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Jim's Ghost.

A Queensland Mystery.

I WAS engaged to take charge of a thousand store bullocks from Nemo Downs, in Queensland, to Melbourne, in Victoria, and returning by sea, after a short spell in the southern capital, to a port on the north-eastern coast where I had friends, I had there purchased a couple of horses, and after a fortnight's steady ride had arrived at Nemo Downs ready for work again.

We were mustering on the outside of the run some twenty miles away from the head station. The great rolling plains, extending, as an old stockman said, into the “dim blooming distance,” were the dread of the unpractised bushman, and on a cloudy day without a compass it was no easy matter even for an old hand to make a bee-line across them. I knew the country pretty well, however, having assisted at a former muster,


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besides being sufficiently expert to take a new line going south the year before over almost unknown districts, so had no fear of being bushed. I was riding alone, having been directed to go to a certain bit of downs, where a small mob of cattle usually ran. I had just emerged from a patch of scrub which fringed the plain, and crossed a shallow, dried-up watercourse, when my horse gave a violent plunge, which, as I was thinking of nothing in particular at the moment, nearly unseated me. With a loud snort, ears stiff, and nostrils distended, he stood staring at something half hidden among the tussocks of grass at the edge of the gully. I looked and saw that some one had evidently been camping there quite recently, and wondering who could be in that extremely out-of-the-way place, I dismounted to make a closer inspection. Yes, there was the blanket with the fresh impression of a man's form still on it; the saddle at its head, saddle-cloth, pint and quart pots, ration bags, and the ashes of a fire. Everything usual to an ordinary camp was there, but the bridle and the owner were not. Now, who and what was the absent man? Was he a bushranger escaping from the districts where his bloodthirsty raids had struck terror into the hearts of all the settlers? Perhaps a cattle-stealer, spying out the best place for a good haul; possibly a horse-stealer. Anyhow, he was miles away from any known track, and Nemo Downs was the extreme


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outside station in those days. He couldn't be exploring for new country, otherwise he would have had a larger supply of rations and a pack. I was riding a splendid young horse, a temptation to any thief to possess, and furtively looked round, half expecting to find myself “covered,” and to hear a gruff voice ordering me to “Bail up!” No; all was perfectly quiet—a faint crack of a whip, and the distant murmur of cattle, the only sounds in the dead still air.

I can't explain why, but when a bushman finds himself near a fire, he instinctively takes out his pipe, gives the remnant of his last smoke (he always has a “draw” left) a ram down with his finger, takes up a fire stick and proceeds to light up. He will even go to the trouble of blowing on the stick for some time, or perhaps pick up a piece of red-hot charcoal and jam it down the bowl, notwithstanding that he may have plenty of matches in his pocket all the time. Such an inspiration seized me, and I drew a small stick from the ashes to light up, and ponder on the situation. The fire was out; moreover, the ashes then struck me as being old and flattened down. I took hold of the blanket,—possibly a valise or paper or some clue to the owner might be underneath; fresh and even warm as it looked, it crumbled away in my hand. I touched the saddle—it fell to pieces, exposing the rusted iron tree, like the blackened rib of a skeleton. I lifted the quart pot—the bottom remained on the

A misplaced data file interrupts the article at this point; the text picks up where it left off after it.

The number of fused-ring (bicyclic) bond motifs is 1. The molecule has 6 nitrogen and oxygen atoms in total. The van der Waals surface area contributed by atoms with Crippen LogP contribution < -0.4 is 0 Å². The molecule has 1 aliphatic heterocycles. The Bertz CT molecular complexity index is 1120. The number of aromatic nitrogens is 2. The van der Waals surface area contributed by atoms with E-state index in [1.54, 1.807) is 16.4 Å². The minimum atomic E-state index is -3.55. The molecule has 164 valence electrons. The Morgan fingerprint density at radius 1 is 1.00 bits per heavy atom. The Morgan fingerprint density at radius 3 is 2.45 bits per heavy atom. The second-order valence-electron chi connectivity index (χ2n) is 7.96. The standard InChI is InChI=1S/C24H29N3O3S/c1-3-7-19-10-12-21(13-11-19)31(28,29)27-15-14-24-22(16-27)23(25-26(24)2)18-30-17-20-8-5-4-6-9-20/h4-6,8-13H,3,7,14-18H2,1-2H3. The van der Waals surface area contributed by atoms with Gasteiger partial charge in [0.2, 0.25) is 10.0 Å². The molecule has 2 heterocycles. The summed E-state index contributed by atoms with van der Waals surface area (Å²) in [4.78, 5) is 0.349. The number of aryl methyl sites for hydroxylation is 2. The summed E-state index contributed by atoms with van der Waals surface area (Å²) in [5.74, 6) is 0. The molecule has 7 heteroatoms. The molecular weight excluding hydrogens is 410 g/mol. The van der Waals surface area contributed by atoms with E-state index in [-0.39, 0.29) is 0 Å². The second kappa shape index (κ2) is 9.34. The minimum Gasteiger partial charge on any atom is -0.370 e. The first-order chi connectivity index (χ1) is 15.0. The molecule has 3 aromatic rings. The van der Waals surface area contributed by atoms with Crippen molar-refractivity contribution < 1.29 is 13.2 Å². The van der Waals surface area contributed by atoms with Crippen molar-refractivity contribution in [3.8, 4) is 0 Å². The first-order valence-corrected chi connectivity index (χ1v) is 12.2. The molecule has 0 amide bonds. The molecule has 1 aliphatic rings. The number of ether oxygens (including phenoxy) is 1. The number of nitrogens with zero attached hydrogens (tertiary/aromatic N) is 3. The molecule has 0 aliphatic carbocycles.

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ground, and the dust of what had once been tea leaves went up in a little puff. Saddle-cloth, ration bags, all were absolutely rotten! Where was the bridle, and where the owner?

It was a startling discovery, and a creepy, sick feeling came over me, as I slowly mounted my horse and rode off in the direction of the camp where we were to muster.

As I jogged along my thoughts wandered away for a possible solution to the mystery of this solitary camp. I had no doubt that the unfortunate man, whoever he was, had perished. He had evidently gone to look for his horse and never returned. Had he lost his way, and wandered over those limitless plains till reason forsook him, and rendered his death perhaps a happy release; or had he been suddenly and cruelly murdered by blacks? There was a township down the river about seventy or eighty miles away; perhaps he was one of the many victims to the greed of the bush publican. His cheque—the result of many a month's hard and honest labour—“knocked down” in a single night, and he, after two days of oblivion induced by doctored rum, glad to escape with his horse and blanket. In a semi-stupefied state he might have been trying to make Nemo Downs in search of work, got off the uncertain track, and perished uncared-for and unknown. It will be a heavy day's reckoning, I warrant, for some of those old scoundrels, who filled their kegs with bluestone and tobacco, when


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they are called upon to give an account of their stewardship!

I had no time for yarning when I reached the camp, as the hands were already at work cutting out the bullocks, and it was almost sundown when we got them safely into the yard. This had lately been erected for outside mustering, and was close to the “Long Waterhole,” in the Camara river, the western boundary of Nemo Downs.

The horses were hobbled and supper over; each man had selected his particular soft spot for the night, having first cut an armful of the long grass near the water's edge to serve as a “hipper.” We were smoking our post-prandial pipes, stretched in various attitudes round the fire, when I broached the subject which had haunted me all day, and described what I had found.

“By Jovey!” exclaimed Jim Lendhan, the head stockman, as he removed his pipe, expectorated unerringly into one particular bright hole in the fire, drew his knuckles across his bristling moustache, and brought his open hand down on his knee with a ringing smack, “that was the man!